2.2.1  THE FLAWS causing the loss of millions of lives and trillions of dollars are ADMITTED by the same people who are protagonists in the fight against cancer: scientists, doctors, funding agencies, industries, cancer organizations, media, etc., for those who have a hard time understanding the laws of nature from calculations and logical reasoning, experimental results would show the flaws and they would be forced to ADMIT; and for those who have an even harder time understanding the results on paper, they can look among family and loved ones and would have to ADMIT the flaws in the approach used to fight cancer by counting the premature deaths.  Meager results in cancer death reduction from using drugs at a late stage of cancer, extending life on average a few months, is an ADMISSION that the approach of investing almost exclusively on developmental drugs for late stage cancer is flawed.  Raising and spending money to fight cancer without asking those people who request and spend money for an estimate in cancer death and cost reduction that they expect to attain with their project when measured on a sample population, and obtaining no reduction in cancer deaths after raising and spending trillions of dollars, is an ADMISSION that the approach is flawed (even for those who do not understand the details of the proposed project). Everyone finds it logical to ask what they get in return when they pay for an item, so why shouldn’t the same simple rule apply when cancer organizations, scientists, etc. ask for money to fight cancer? Shouldn’t they be asked to measure the effectiveness of their project by comparing the rate of reduction of cancer deaths on a sample population before and after?  Government funding agencies (and all entities who do the same) advertise early detection as reported at this link, and publish results which show that cancers detected early have significantly higher survival rates (from 90% to 98%) and yet they deny any dialogue which would support advancing cancer screening technology; this is an ADMISSION that the approach they follow is flawed. How can early detection be improved if advancing cancer screening technology to make it more cost-effective is denied?  If funding agencies who assign millions of dollars to improve PET spatial and time resolution to the detriment of higher sensitivity and lower examination cost were to ask their scientists to perform calculations and logical reasoning before assigning the grants, they would be forced to ADMIT that this approach is flawed. Scientists would also be forced to ADMIT their approach is wrong if asked to explain how their project can reduce cancer death. For example, read at this link the answers from S. Bertolucci and C. Joram, Managing Director and Chief Engineer of the Axial-PET project, when Crosetto asked them to explain how their approach was reducing cancer deaths and cost. The Axial-PET project has very high spatial resolution and low efficiency. CERN Director of Research, Bertolucci, first declared his incompetence in Medical Imaging, than he blamed Joram and then he blamed the doctors from Marseille who specified the characteristics of the Axial-PET. Joram instead answered that the Axial-PET is not a cancer project although Bertolucci’s committee assigned the first prize to the Axial-PET at the “Physics for Health” workshop at CERN in 2010 (thus, Bertolucci was assigning the prize to himself because he was the Managing Director of the Axial-PET).  Another example is when Crosetto asked C. Levin a series of 4 questions after his presentation at the 2013 IEEE-NSS-MIC-RTSD conference, to explain how his very high spatial resolution PET module could reduce cancer deaths and cost. Levin had to ADMIT it could not reduce cancer deaths and cost because the efficiency of his PET module was too low, the radiation to the patient too high, and the examination cost too expensive.  More specific to early cancer detection, the flaw of not supporting high sensitivity in PET has been ADMITTED in 2013 by the same scientists who for the past 13 years obstructed the 3D-CBS having high sensitivity when they became authors of the high sensitivity EXPLORER device. Still, they have yet to admit the flaw of not supporting a low examination cost because the high examination cost with the EXPLORER would not be conducive for screening for early detection, while the 3D-CBS, more sensitive and ten times less expensive, could be effective to reduce cancer deaths through screening. The limitation of the EXPLORER touches on the root of the problem described in the first inconsistency of building technology incapable of accurately capturing all possible signals from the radiation associated to tumor markers at the lowest cost per good signal captured.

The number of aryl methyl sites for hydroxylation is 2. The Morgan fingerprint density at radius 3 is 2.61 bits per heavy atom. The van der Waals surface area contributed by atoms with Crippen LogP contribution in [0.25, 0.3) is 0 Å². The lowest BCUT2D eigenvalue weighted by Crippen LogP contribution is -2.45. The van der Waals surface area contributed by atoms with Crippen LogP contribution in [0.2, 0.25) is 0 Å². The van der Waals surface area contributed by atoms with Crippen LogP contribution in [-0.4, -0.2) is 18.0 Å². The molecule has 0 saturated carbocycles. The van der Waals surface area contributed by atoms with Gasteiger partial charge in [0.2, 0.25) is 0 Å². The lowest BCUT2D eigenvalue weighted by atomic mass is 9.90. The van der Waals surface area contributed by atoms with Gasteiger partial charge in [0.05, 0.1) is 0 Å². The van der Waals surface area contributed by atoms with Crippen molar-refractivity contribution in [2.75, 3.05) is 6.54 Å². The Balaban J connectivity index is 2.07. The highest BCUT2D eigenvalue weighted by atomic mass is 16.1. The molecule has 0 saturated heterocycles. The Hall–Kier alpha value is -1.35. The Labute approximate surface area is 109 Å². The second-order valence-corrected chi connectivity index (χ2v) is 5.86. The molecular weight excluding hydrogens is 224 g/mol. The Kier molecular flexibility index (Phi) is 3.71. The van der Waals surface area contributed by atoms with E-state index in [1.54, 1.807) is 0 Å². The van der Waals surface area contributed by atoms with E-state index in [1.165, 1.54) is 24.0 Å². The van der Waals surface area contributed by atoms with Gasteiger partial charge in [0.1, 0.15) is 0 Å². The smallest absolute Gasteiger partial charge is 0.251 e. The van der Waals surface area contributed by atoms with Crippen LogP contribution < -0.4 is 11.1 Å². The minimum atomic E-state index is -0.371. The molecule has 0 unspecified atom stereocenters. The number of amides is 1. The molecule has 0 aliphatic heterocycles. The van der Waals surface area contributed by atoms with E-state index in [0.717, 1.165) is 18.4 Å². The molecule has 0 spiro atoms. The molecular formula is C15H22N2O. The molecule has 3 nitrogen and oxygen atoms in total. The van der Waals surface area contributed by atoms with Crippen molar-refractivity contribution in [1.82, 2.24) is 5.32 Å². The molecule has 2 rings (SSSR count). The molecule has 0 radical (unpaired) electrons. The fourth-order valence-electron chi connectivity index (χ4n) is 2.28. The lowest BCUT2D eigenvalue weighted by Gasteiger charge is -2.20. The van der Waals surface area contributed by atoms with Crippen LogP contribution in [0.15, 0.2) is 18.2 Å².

2.2.2  THE REMEDY is the 3D-CBS which can save millions of lives through an effective early cancer detection by capturing all possible signals from tumor markers at the lowest cost per good signal captured. It does this by using the best medical imaging technique that can recognize at the molecular level the mutation of the very first normal cells into cancerous cells. Several public reviews, letters, documents and comparisons of the 3D-CBS with other projects have forced even those scientists who in the past were against the 3D-CBS approach, to ADMIT its superiority. Why is it then not funded?  In 2013, the same scientists who for 13 years had obstructed Crosetto from presenting his work at conferences, who had rejected his papers on his innovative ultra-sensitive 3D-CBS technology, now agree that the REMEDY to PET efficiency is not high spatial or time resolution, but a very high sensitive PET device when they presented the EXPLORER at the 2013 IEEE-NSS-MIC Conference. On their slide No. 5 they ADMIT it is: “Not a New Idea!” and cite Crosetto’s 2003 publication (although Crosetto had already published two books and two articles presented at the IEEE-NSS-MIC conference in 2000). Slide No. 5 also acknowledges two other publications, including one from “Borasi et al., Eur J. Nucl. Med. Mol. Imaging 2010; 37;1629-32” that provides an overview of PET with added detector length (FOV) which states “The first proposal for a truly ‘total-body’ PET system (120–160 cm AFOV) came from Crosetto,” citing Crosetto’s article published in 2000, and RECOGNIZING his 3D-CBS technology as a valuable invention. It is not the shape (round, cylindrical, diamond, etc.) of a pill that makes a difference but what is inside. Crosetto, at the 2013 IEEE-NSS-MIC-RTSD Conference, asked one of the most senior scientists, Benjamin M. W. Tsui, who has been on many panels that review grant proposals and assign funds (also at NIH), if he was aware of any PET with a long FOV requiring low radiation, having a low examination cost and effective for early cancer detection because of its very high sensitivity. His answer was “NO”, but he mentioned reviewing a PET having a long FOV several years ago (it was not Crosetto’s 3D-CBS) that had no scientific support, so he could not evaluate it and it was not funded.  Because PET technology is based on particle detection, a significant improvement in early cancer detection requires a breakthrough invention advancing the field of particle detection. The reason for the ultra-high sensitivity, low radiation dose, low examination cost that the 3D-CBS technology has and the other PET devices don’t have is because the 3D-CBS uses Crosetto’s 3D-Flow breakthrough invention not known before. This allowed him to open the door to make additional specific inventions in the 3D-CBS detector assembly, coupling detector to the electronics, real-time algorithms, etc., making screening of all organs in a single cost-effective examination. Crosetto’s invention created a revolution that scientists and industries could not have conceived possible before his invention. For example, when the President of Siemens Nuclear Medicine and their Director of PET went for an all-day meeting at Crosetto’s location on November 6, 2002, Siemens Director of Advanced Research and the Director of the electronic group repeated several times, also in follow-up conference calls, that having built 31 prototypes, they could state for sure that the efficiency of their PET could not be improved by improving the electronics. However, a few years after the meeting they had to recant this statement when they announced on their website that by improving the electronics, they were able to increase the efficiency of their PET by 70%. Likewise, Steve DeRenzo, who in 2000 wrote a negative review of Crosetto’s book stating that PET efficiency will increase by improving the crystal detectors and that there was no need to improve the electronics, was proven wrong by several articles published by several authors after Crosetto published two books and two articles in the year 2000. These articles stated how PET efficiency would increase by improving the electronics, which also opens the door to improve the efficiency in other areas of the PET device.  Crosetto’s 3D-CBS technology remedy targeted to early cancer detection has had rigorous in-depth examinations, has been compared to other projects and has been approved by several public scientific reviews, each lasting an entire day.  Letters from CERN Division Leader and by top leaders in different fields show their approval and support.  In 2003, for example, it passed an open, public (via web) scientific review by experts including an oncologist, Director of PET center, physicists, the inventor of the pocket calculator, etc. In 2006, it passed an onsite 4-day inspection by ABO Project which compiled a questionnaire.  In 2008, it was presented at the World Laboratory and at several hospitals, universities and at CERN.  In 2009, it was presented at BNL (Brookhaven National Laboratory) and at a forum at the University of Pavia, Italy. In 2010, it was presented at the workshop “Physics for Health” at CERN. In 2011, it won the Leonardo da Vinci Prize competition for the most efficient solution in particle detection targeted to early cancer diagnosis, held at the University of Pavia. In 2012, it was presented at the World Cancer Congress, and in 2013, a poster and article were presented at the IEEE-NSS-MIC-RTSD Conference.